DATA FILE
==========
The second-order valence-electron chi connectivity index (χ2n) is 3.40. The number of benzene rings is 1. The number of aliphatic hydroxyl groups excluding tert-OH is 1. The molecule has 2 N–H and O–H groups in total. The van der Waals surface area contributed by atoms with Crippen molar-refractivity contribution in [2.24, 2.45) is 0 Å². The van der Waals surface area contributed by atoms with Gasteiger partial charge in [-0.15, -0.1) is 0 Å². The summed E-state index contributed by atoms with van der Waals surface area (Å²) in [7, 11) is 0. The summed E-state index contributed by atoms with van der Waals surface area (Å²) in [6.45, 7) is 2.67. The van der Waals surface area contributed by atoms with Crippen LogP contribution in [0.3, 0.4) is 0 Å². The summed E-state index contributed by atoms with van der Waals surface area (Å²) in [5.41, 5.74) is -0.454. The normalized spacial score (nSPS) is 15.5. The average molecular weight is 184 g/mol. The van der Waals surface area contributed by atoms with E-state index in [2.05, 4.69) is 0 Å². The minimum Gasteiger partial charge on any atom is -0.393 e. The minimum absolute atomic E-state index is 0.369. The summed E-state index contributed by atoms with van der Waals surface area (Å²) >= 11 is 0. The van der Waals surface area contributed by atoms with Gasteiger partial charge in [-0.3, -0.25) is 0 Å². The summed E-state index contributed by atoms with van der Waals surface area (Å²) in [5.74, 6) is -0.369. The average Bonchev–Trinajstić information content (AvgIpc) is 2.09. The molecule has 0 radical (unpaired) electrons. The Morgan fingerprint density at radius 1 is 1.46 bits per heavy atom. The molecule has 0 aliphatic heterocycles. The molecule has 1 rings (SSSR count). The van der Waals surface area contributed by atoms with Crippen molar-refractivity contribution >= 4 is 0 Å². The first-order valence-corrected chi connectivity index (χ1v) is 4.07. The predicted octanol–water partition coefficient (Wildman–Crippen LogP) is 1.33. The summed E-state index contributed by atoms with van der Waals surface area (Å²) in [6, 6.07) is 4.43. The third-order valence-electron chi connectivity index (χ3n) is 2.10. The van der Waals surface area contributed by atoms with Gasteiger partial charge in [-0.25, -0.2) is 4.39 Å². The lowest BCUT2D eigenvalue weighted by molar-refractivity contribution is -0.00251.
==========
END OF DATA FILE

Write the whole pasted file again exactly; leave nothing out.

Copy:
The second-order valence-electron chi connectivity index (χ2n) is 3.40. The number of benzene rings is 1. The number of aliphatic hydroxyl groups excluding tert-OH is 1. The molecule has 2 N–H and O–H groups in total. The van der Waals surface area contributed by atoms with Crippen molar-refractivity contribution in [2.24, 2.45) is 0 Å². The van der Waals surface area contributed by atoms with Gasteiger partial charge in [-0.15, -0.1) is 0 Å². The summed E-state index contributed by atoms with van der Waals surface area (Å²) in [7, 11) is 0. The summed E-state index contributed by atoms with van der Waals surface area (Å²) in [6.45, 7) is 2.67. The van der Waals surface area contributed by atoms with Crippen LogP contribution in [0.3, 0.4) is 0 Å². The summed E-state index contributed by atoms with van der Waals surface area (Å²) in [5.41, 5.74) is -0.454. The normalized spacial score (nSPS) is 15.5. The average molecular weight is 184 g/mol. The van der Waals surface area contributed by atoms with E-state index in [2.05, 4.69) is 0 Å². The minimum Gasteiger partial charge on any atom is -0.393 e. The minimum absolute atomic E-state index is 0.369. The summed E-state index contributed by atoms with van der Waals surface area (Å²) >= 11 is 0. The van der Waals surface area contributed by atoms with Gasteiger partial charge in [-0.3, -0.25) is 0 Å². The summed E-state index contributed by atoms with van der Waals surface area (Å²) in [5.74, 6) is -0.369. The average Bonchev–Trinajstić information content (AvgIpc) is 2.09. The molecule has 0 radical (unpaired) electrons. The Morgan fingerprint density at radius 1 is 1.46 bits per heavy atom. The molecule has 0 aliphatic heterocycles. The molecule has 1 rings (SSSR count). The van der Waals surface area contributed by atoms with Crippen molar-refractivity contribution >= 4 is 0 Å². The first-order valence-corrected chi connectivity index (χ1v) is 4.07. The predicted octanol–water partition coefficient (Wildman–Crippen LogP) is 1.33. The summed E-state index contributed by atoms with van der Waals surface area (Å²) in [6, 6.07) is 4.43. The third-order valence-electron chi connectivity index (χ3n) is 2.10. The van der Waals surface area contributed by atoms with Gasteiger partial charge in [-0.25, -0.2) is 4.39 Å². The lowest BCUT2D eigenvalue weighted by molar-refractivity contribution is -0.00251.